Last summer, it was really hot in New York City, so I spent a lot of time reading in front of a window unit air conditioner during the midday. I had been given a free copy of Rachel B. Glaser’s Pee on Water with an apparently mis-registered cover (or some other imperfection that I still can’t locate), and I picked it up one afternoon without specific expectation. (I had met Rachel once and eaten Chinese food with her, and was impressed with the fact that she liked the NBA—which I don’t—and, moreover, made paintings of her favorite NBA stars). When I finished the book a week or so later, I believed that I had been given a vibrating and sloppy masterpiece of storytelling. Pee On Water is one of a few books that has recently rekindled this college-freshman warmth I had for “the short story.” These things are really “new” but not “new” like anti-short-stories that we’ve been writing for the last 40-45 years. Last summer, I couldn’t well describe what had impressed me particularly about Pee On Water and I actually felt better not identifying it for fear of dispelling the mystery.
So, it’s hot in New York again—and it’s still May—and I put my window unit in my bedroom yesterday, and used the cool air blowing on my forehead as occasion to take another look at Glaser’s book after a year. I don’t want to define too much about my experience, but this book is funny and singular and lacks precision; I can guarantee all of those things. I think the feeling I can most equate reading Pee on Water to is being about nine years old and hearing my brother listening to The Dead Milkmen and being intrigued and thrilled by these pop songs BECAUSE they didn’t play them right. The imperfections were quickly addictive.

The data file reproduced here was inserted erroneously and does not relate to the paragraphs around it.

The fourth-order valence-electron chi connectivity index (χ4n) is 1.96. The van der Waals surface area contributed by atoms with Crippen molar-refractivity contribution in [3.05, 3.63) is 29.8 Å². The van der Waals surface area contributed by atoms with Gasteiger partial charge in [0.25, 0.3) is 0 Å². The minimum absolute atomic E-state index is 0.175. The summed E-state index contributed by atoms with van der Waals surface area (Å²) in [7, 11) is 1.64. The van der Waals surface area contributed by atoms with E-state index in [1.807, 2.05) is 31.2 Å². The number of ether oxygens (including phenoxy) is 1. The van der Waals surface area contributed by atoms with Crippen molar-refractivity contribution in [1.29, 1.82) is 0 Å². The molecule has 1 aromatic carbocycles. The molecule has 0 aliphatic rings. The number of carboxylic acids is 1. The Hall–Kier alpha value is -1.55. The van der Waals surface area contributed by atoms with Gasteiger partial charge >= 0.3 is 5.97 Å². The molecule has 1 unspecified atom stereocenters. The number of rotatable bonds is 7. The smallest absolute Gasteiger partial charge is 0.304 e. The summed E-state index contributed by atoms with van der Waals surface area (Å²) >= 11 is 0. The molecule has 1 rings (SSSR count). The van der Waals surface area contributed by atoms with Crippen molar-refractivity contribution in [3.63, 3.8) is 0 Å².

Artworld insiders and power couple, Jon Cotner and Claire Hamilton, spent four hours roaming New York’s Armory Show and they documented their afternoon at Paper Monument. Basically, Cotner and Hamilton offer us, the poor, a glimpse into the lives and charisma of their rarefied and beautifully bespectacled friendset. Go see Jon and Claire hash out with their pals how they might blow the wads burning holes in their silk-lined pockets.
A couple of months ago I did an interview with Blaise Larmee, and Blaise, or his ideas, sparked some kind of debate in the comments thread, a debate which I didn’t quite understand (I think I was ignorant of much of the context). So Johannes and I decided to each read (or re-read, in my case) and write a consideration of his book Young Lions and try to figure out what’s up. I’ll get it started with my thoughts: